Wind River VxWorks patches some TCP sequence spoofing bugs
1995 called, wants its vulnerability back
Intel-owned embedded software outfit Wind River has been caught with an embarrassing bug in its VxWorks OS.
According to the ICS-Cert advisory, the bug's only been identified in kit from Schneider Electric at this stage. It relates to how various VxWorks versions handle their TCP flows.
Discovered by a bunch of researchers from NEETRAC at Georgia Tech, the vulnerability affects VxWorks Version 7 older than February 13, 2015; version 6.9 releases lower than 184.108.40.206, version 6.8 releases lower than 6.8.3, version 6.7 releases lower than 220.127.116.11, and most releases prior to version 6.6.
What's embarrassing is that the vulnerability permits one of the oldest-known attacks on the Internet: a TCP spoofing attack.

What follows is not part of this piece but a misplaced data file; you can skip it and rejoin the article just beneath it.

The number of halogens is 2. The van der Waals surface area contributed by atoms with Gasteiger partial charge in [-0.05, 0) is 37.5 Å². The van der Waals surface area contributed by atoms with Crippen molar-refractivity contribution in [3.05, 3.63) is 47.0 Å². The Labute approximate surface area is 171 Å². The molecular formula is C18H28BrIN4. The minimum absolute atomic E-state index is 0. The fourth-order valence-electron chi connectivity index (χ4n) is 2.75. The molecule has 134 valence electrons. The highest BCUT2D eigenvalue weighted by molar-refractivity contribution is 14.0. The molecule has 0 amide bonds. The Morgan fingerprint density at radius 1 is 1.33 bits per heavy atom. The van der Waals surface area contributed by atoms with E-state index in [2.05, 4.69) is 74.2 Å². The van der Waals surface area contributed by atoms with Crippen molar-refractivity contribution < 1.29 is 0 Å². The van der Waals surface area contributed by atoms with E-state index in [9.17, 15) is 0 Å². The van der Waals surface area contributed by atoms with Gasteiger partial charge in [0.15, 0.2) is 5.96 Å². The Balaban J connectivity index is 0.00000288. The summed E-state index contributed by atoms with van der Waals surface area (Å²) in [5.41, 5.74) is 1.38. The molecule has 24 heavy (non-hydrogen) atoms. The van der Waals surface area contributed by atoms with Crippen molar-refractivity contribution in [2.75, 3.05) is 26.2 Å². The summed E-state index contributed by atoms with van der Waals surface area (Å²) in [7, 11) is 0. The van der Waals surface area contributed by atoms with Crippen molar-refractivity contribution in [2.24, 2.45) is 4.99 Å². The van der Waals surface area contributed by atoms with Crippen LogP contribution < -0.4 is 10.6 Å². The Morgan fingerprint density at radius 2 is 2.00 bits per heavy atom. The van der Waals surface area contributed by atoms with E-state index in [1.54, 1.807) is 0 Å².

As various RFCs note (here's one from 2007, for example), TCP has always been susceptible to being sent packets with faked source addresses, because endpoints tend to trust the packets they receive.
During the 1990s, most operating systems got TCP stacks that randomised initial TCP sequences to get around spoofing, and that's the mistake that Wind River has made.
“The VxWorks software generates predictable TCP initial sequence numbers,” the advisory says, “that may allow an attacker to predict the TCP initial sequence numbers from previous values”.
As well as Schneider Electric, other as-yet-unnamed vendors use vulnerable kit, and ICS-Cert says it will update the list of affected products once vendors publish their patches.
While Wind River has patched the vuln for supported versions of its software, end-of-life versions will not be patched. Options are being discussed with OEMs, the advisory says. ®
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